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Tesla's Unconventional Patent Strategy
Chris Baxter
Chris Baxter

Tesla, the poster child of innovation, doesn't always play by traditional intellectual property (IP) rules.  While many businesses cling tightly to patents, Tesla famously pledged a vast portion of its patent portfolio to "open-source" use in 2014.  Does this mean patents are irrelevant in the modern tech landscape?  Absolutely not.  Let's unpack Tesla's strategic moves and what they might teach us about leveraging IP.

Patents – The Early Shield

In its formative years, Tesla relied on patents as most young companies do.   They focused on securing core technologies essential to their electric vehicle (EV) development.  This defensive approach was likely aimed at preventing well-established automakers from easily replicating their innovations.

The Gamble of Open-Source

Tesla's 2014 open-source pledge came with a crucial caveat:  they would only defend their patents against those acting in bad faith. This move could be seen as a calculated risk with several potential benefits:

Patents Never Went Away

It's crucial to note that Tesla hasn't stopped innovating or seeking new patents.  Since the pledge, their focus has shifted to areas like:

While the Cybertruck window incident was a temporary setback, Tesla's recent "Armor Glass" patent demonstrates their use of IP to regain market confidence. This signals a nuanced approach, balancing open-source with robust protection for key innovations. The potential applications for bulletproof-level automotive glass could disrupt industry standards producing military grade consumer vehicles in the category of the HumVee.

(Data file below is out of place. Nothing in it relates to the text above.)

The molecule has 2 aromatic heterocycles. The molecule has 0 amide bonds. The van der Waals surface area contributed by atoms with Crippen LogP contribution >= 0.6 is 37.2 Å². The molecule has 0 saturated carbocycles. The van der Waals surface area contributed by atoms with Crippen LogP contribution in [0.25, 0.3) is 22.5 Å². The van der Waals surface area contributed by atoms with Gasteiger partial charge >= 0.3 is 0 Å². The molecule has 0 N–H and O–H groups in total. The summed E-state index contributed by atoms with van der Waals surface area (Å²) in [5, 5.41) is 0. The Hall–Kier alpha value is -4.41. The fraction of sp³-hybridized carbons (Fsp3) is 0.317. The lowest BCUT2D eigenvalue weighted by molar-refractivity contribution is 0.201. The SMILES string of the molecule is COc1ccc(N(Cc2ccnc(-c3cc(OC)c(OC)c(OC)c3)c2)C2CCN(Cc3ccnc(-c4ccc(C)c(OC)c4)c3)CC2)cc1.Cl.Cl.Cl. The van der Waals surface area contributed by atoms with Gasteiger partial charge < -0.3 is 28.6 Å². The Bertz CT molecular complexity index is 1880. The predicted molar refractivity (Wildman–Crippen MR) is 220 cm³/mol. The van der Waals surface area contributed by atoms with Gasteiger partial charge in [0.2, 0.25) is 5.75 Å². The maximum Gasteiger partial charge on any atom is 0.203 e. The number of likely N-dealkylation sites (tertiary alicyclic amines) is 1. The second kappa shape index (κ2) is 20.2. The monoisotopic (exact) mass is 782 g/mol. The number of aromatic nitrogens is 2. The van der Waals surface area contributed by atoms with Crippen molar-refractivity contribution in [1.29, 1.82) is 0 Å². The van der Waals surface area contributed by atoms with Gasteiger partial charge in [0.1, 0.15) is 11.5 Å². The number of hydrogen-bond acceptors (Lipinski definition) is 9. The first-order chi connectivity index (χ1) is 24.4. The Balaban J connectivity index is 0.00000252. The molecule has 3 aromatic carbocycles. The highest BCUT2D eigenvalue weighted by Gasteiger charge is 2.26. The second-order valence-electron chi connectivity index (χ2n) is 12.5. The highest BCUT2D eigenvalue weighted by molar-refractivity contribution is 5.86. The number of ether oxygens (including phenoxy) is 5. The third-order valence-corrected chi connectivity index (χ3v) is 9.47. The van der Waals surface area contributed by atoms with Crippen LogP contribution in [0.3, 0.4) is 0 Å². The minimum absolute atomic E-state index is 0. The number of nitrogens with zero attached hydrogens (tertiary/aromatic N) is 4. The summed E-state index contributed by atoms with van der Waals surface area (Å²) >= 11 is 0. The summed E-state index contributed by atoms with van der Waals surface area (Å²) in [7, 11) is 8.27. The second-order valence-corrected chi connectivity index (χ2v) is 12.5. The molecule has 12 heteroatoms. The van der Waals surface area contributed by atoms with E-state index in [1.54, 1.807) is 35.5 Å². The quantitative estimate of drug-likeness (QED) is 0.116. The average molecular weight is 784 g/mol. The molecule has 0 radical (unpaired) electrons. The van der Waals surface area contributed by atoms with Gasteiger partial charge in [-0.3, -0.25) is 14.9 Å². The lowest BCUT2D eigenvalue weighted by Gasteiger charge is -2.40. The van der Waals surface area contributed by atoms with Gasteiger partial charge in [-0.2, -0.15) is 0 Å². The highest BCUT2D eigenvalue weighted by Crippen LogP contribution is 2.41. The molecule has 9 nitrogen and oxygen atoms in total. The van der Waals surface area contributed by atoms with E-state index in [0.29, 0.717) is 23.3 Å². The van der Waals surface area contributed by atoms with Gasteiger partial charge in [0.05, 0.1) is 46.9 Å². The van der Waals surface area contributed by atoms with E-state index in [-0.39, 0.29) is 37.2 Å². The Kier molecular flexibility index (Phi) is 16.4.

Lawsuits as a Calculated Move

Despite the open-source pledge, Tesla hasn't shied away from lawsuits entirely.  A closer look reveals they've taken action against companies they believe were misusing their technology or failing to meet the "good faith" standard of their pledge. This shows that open-source doesn't negate the need for selective IP enforcement..

Tesla offers a fascinating case study in IP strategy, but they shouldn't be blindly copied. The patent attorneys at Baxter IP can help you craft an intellectual property strategy that gives you the right balance of protection and strategic advantage.

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About the author
Chris Baxter
Managing Director, Patent & Trade Mark Attorney
Chris Baxter is a Sydney patent and trade mark attorney specialising in software patents, computer patents, medical device patents and engineering patents.

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